In this post we will discuss how hair-pining is occurring in some topologies in the Enterprise branch sites, when connecting to 2 Service Providers, while the 2 Service Providers are not directly connected to each other and don’t have any MPLS/VPN Inter-AS Option (A,B,C,..) with each other.
From the customer side, some of the remote sites are only using the 1’st service provider (SP-1) and some others are using the second service provider (SP-2), while the rest of them using both service providers as the transit network.
If you like this topic, you can learn more in our Layer 2 network design course!
For the branch sites that are using 2 service provider connections as their transit network to connect to their Head Quarters, they use redundant Edge Routers for this Dual Home connection, meaning that the 1’st Edge Router is connected to SP-1 and the 2’nd Edge router is connected to SP-2.
As shown in the diagram below, the customers Local Area Network is connected to these 2 Edge Routers via Layer 2 Access Switches, so the Edge Routers are acting as HSRP Gateways for the LAN users. SP1 is the high priority of the transport WAN for this Enterprise Network, so GW-1 will be the HSRP Active Gateway for the LAN users and GW-2 will be HSRP Standby. This means that all the customers LAN traffic reaches GW-1 as the gateway for sending traffic to the WAN, without the consideration of the destination traffic (end remote-site) , regardless of if they are connected to SP-1,SP-2 or even both .
Figure-1 : Customer Branch Site Edge Network
IP SLA probes can be used with HSRP so if the WAN transport fails, the Standby HSRP Edge Router can act as HSRP Active Gateway to send the traffic to remote destination. Based on the routing protocol of the Enterprise Network and the received route from the Remote-Site, the HSRP Active Router decides where to send the traffic. It can send directly via SP-1 network or it can send it to the other Edge Router (Edge GW-2) to be sent to the remote site via SP-2 network.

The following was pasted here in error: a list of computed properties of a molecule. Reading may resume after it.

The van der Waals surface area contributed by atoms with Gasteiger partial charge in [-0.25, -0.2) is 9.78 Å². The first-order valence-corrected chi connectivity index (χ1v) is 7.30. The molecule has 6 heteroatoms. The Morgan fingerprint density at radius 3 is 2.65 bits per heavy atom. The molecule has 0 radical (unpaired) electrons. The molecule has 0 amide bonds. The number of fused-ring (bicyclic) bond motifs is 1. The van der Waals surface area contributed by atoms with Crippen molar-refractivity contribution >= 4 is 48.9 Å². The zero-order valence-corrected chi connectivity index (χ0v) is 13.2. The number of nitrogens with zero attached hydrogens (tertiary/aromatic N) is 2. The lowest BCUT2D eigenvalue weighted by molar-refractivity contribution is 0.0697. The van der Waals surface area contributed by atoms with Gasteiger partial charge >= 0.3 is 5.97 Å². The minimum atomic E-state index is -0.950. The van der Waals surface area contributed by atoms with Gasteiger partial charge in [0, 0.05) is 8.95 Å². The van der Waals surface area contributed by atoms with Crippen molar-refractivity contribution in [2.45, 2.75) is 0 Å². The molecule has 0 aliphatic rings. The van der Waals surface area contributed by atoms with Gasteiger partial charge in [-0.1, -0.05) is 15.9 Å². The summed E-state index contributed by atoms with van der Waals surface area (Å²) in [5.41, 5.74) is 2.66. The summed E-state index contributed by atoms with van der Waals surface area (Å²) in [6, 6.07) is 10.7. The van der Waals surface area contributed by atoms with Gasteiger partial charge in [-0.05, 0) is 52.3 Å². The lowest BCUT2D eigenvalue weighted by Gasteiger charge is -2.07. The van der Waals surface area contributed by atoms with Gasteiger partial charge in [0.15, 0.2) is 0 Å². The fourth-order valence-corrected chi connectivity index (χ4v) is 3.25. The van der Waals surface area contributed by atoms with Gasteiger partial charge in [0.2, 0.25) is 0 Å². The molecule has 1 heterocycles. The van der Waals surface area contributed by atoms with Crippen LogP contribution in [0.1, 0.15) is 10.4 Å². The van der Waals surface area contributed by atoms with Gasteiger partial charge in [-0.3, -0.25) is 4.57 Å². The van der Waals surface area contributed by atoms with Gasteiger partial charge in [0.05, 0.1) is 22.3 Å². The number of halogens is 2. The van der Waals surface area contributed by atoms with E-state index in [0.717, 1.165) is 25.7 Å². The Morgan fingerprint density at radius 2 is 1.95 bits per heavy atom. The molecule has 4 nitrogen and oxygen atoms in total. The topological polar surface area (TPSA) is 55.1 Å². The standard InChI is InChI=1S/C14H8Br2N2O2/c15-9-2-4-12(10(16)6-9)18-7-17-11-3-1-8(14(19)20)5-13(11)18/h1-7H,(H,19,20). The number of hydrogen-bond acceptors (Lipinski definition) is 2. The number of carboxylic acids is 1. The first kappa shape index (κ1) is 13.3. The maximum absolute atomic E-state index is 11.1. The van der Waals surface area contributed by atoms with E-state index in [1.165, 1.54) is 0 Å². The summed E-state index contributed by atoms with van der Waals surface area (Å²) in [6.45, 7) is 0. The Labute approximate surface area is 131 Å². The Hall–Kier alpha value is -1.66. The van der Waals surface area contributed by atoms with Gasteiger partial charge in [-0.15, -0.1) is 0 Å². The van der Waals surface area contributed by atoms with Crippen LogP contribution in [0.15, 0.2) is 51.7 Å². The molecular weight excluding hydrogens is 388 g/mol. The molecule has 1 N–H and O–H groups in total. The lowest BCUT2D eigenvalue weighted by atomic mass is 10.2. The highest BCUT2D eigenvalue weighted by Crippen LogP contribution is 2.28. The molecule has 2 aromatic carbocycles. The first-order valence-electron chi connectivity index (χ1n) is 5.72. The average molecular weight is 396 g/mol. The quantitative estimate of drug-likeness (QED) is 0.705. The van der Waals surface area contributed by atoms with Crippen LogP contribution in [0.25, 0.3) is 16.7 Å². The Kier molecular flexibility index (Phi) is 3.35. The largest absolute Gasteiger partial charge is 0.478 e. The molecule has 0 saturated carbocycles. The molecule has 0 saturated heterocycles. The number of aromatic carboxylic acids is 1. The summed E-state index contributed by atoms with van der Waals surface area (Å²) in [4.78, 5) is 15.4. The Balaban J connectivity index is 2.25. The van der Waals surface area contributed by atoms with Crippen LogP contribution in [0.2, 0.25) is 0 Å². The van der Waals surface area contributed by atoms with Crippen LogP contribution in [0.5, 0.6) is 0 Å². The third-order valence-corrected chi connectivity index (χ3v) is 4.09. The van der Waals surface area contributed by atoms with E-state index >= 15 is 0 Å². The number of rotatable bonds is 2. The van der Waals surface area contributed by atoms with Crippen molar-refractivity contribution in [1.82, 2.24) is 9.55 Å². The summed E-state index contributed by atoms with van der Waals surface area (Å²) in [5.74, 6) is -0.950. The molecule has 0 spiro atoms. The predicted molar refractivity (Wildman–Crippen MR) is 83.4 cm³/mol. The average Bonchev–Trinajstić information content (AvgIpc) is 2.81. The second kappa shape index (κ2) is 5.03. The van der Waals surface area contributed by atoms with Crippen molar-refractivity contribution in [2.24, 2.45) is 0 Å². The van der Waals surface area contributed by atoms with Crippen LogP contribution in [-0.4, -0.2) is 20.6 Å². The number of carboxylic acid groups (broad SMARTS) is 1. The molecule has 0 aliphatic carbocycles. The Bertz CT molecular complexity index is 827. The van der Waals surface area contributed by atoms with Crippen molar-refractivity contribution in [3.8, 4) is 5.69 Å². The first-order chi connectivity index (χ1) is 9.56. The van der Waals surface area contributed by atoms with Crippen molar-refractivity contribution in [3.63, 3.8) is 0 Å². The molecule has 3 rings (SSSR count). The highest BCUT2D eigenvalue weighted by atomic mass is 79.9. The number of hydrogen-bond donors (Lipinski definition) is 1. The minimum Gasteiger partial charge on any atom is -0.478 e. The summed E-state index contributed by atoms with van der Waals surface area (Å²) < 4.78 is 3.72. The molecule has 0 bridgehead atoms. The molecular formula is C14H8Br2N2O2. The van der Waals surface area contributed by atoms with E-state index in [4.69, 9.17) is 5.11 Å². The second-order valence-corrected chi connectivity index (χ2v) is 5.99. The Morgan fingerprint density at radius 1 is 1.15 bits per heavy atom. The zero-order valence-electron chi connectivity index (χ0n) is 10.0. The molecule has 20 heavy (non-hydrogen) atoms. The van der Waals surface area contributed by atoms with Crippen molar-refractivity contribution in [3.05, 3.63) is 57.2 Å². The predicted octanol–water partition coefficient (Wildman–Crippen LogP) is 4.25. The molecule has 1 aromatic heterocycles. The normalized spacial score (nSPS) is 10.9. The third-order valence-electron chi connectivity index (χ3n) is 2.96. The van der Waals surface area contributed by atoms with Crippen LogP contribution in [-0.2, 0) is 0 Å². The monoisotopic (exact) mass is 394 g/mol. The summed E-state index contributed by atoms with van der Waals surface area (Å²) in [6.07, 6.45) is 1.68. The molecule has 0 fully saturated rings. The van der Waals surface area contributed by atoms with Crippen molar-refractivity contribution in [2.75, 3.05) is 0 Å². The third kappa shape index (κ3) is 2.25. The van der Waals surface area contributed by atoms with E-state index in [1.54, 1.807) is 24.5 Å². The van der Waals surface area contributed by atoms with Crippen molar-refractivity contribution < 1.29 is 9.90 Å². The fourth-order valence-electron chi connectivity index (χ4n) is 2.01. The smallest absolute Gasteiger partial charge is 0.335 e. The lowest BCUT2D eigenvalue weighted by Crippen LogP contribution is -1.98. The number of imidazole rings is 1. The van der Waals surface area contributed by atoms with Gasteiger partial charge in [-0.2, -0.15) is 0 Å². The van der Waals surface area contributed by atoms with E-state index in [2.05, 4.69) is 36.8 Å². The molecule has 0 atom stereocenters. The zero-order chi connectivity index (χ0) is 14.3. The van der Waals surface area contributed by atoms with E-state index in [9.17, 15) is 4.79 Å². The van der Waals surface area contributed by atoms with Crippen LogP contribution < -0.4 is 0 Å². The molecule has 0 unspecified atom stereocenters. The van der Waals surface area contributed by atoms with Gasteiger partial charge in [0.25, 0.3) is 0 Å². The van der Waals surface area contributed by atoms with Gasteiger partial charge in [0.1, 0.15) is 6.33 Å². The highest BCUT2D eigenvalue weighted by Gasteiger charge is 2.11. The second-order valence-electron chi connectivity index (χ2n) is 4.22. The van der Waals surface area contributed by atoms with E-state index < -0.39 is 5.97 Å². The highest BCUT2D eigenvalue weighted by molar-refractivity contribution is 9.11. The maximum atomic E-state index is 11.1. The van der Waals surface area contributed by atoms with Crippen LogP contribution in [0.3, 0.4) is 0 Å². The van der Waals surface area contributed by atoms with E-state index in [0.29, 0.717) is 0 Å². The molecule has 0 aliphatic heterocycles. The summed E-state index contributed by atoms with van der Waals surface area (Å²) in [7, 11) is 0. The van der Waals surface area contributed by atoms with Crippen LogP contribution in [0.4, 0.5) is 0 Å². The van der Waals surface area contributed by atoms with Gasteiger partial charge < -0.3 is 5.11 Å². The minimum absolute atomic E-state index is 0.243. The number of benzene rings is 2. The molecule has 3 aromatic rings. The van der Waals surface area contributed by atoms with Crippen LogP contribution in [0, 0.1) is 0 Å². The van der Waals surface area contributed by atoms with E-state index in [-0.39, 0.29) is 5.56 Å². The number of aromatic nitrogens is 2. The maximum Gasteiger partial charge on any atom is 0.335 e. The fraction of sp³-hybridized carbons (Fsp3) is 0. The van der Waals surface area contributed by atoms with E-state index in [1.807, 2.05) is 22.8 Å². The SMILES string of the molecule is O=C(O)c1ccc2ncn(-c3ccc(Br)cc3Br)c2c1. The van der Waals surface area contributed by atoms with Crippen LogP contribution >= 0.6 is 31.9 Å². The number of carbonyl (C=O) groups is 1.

In the second case, the traffic would be send from Edge GW-1 to Edge GW-2 via the same interface that the traffic was received from the clients inside the LAN. This is referred to as HAIR-PINING.
Figure-2 : Outbound Traffic Pattern from the Branch-Site in case of Lan users GW on R1 and destination traffic on SP2
The solution to avoid sending the traffic out the same interface is to add an additional link between the 2 Edge Routers. This link is only used for router to router connection and an IGP is run between the 2 routers. This interface can be a physical interface or a sub interface configured on both routers using the current interface.
This traffic pattern is still sub optimal and is not the preferred method for a traffic pattern. Regardless of which SP the destination remote-site is connected to, the traffic will reach the HSRP Active router and then will be decided to route the traffic to the destination remote-site. If the remote-site is connected to SP-1 WAN transport, it will send directly from its uplink and if the remote-site is connected to SP-2, it will send to GW-2 to be send via SP-2 WAN transport.
Figure-3 : Outbound Traffic Pattern (after adding L3 link between GW-1&GW-2) in case of Lan users Gateway is GW-1 and destination traffic on SP2
One solution(maybe easiest solution out of several solutions) to avoid this suboptimal routing issue , is to use Layer 3 Distribution Layer switches before the Edge Gateways, so the L3 distribution switches will act as the gateway for the LAN users inside the branch office.
The Distribution Layer switch will be redundantly connected to the Edge Routers via Layer 3 connections, running IGP, and will receive the destination route from the Edge Routers, so regardless of the HSRP active/Standby rule that the L3 distribution switches will have, traffic will send from the branch site LAN to the destination remote site network without any hair-pining or suboptimal routing issue.
This solution requires extra CapEx and OpEx for the customer on the edge network design, and also more implementation and support. Only the suboptimal routing issue cannot force the customer to change the network topology, because other main factors are required that can be discussed later.
This solution was a simple solution out of several design solutions for solving the hair-pining and suboptimal routing issue on this case of topology. There are more advanced design solutions that will be discussed later, on the new articles.